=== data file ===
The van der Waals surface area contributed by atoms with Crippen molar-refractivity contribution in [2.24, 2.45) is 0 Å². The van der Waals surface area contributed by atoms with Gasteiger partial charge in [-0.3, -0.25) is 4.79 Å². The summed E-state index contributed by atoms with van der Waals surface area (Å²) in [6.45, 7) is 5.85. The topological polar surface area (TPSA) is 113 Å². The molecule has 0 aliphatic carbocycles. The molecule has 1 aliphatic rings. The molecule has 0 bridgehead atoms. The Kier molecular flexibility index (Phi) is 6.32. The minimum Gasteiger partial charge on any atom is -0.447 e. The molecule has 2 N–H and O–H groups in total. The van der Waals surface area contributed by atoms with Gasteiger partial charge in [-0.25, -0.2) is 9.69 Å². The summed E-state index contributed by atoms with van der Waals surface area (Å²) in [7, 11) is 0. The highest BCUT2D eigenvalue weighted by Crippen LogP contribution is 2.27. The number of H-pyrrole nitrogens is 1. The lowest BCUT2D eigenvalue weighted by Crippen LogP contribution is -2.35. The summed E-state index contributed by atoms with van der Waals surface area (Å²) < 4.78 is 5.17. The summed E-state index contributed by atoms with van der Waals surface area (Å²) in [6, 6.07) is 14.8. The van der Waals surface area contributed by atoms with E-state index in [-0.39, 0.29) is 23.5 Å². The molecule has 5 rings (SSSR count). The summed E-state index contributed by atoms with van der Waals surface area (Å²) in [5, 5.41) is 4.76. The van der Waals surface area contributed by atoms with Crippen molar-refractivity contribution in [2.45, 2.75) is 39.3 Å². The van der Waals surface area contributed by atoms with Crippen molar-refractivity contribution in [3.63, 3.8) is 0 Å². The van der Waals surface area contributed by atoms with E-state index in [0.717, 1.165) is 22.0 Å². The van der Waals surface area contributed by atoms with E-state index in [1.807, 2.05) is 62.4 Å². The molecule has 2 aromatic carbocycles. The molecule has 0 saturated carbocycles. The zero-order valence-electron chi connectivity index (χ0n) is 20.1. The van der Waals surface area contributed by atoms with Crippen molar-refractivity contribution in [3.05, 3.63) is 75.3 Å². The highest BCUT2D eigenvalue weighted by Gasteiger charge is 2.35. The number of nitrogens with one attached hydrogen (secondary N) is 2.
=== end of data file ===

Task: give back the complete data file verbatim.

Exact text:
The van der Waals surface area contributed by atoms with Crippen molar-refractivity contribution in [2.24, 2.45) is 0 Å². The van der Waals surface area contributed by atoms with Gasteiger partial charge in [-0.3, -0.25) is 4.79 Å². The summed E-state index contributed by atoms with van der Waals surface area (Å²) in [6.45, 7) is 5.85. The topological polar surface area (TPSA) is 113 Å². The molecule has 0 aliphatic carbocycles. The molecule has 1 aliphatic rings. The molecule has 0 bridgehead atoms. The Kier molecular flexibility index (Phi) is 6.32. The minimum Gasteiger partial charge on any atom is -0.447 e. The molecule has 2 N–H and O–H groups in total. The van der Waals surface area contributed by atoms with Gasteiger partial charge in [-0.25, -0.2) is 9.69 Å². The summed E-state index contributed by atoms with van der Waals surface area (Å²) in [7, 11) is 0. The highest BCUT2D eigenvalue weighted by Crippen LogP contribution is 2.27. The number of H-pyrrole nitrogens is 1. The lowest BCUT2D eigenvalue weighted by Crippen LogP contribution is -2.35. The summed E-state index contributed by atoms with van der Waals surface area (Å²) < 4.78 is 5.17. The summed E-state index contributed by atoms with van der Waals surface area (Å²) in [6, 6.07) is 14.8. The van der Waals surface area contributed by atoms with E-state index in [-0.39, 0.29) is 23.5 Å². The molecule has 5 rings (SSSR count). The summed E-state index contributed by atoms with van der Waals surface area (Å²) in [5, 5.41) is 4.76. The van der Waals surface area contributed by atoms with Crippen molar-refractivity contribution in [2.45, 2.75) is 39.3 Å². The van der Waals surface area contributed by atoms with Crippen molar-refractivity contribution in [3.63, 3.8) is 0 Å². The van der Waals surface area contributed by atoms with E-state index in [0.717, 1.165) is 22.0 Å². The van der Waals surface area contributed by atoms with E-state index in [1.807, 2.05) is 62.4 Å². The molecule has 2 aromatic carbocycles. The molecule has 0 saturated carbocycles. The zero-order valence-electron chi connectivity index (χ0n) is 20.1. The van der Waals surface area contributed by atoms with Crippen molar-refractivity contribution in [3.05, 3.63) is 75.3 Å². The highest BCUT2D eigenvalue weighted by Gasteiger charge is 2.35. The number of nitrogens with one attached hydrogen (secondary N) is 2.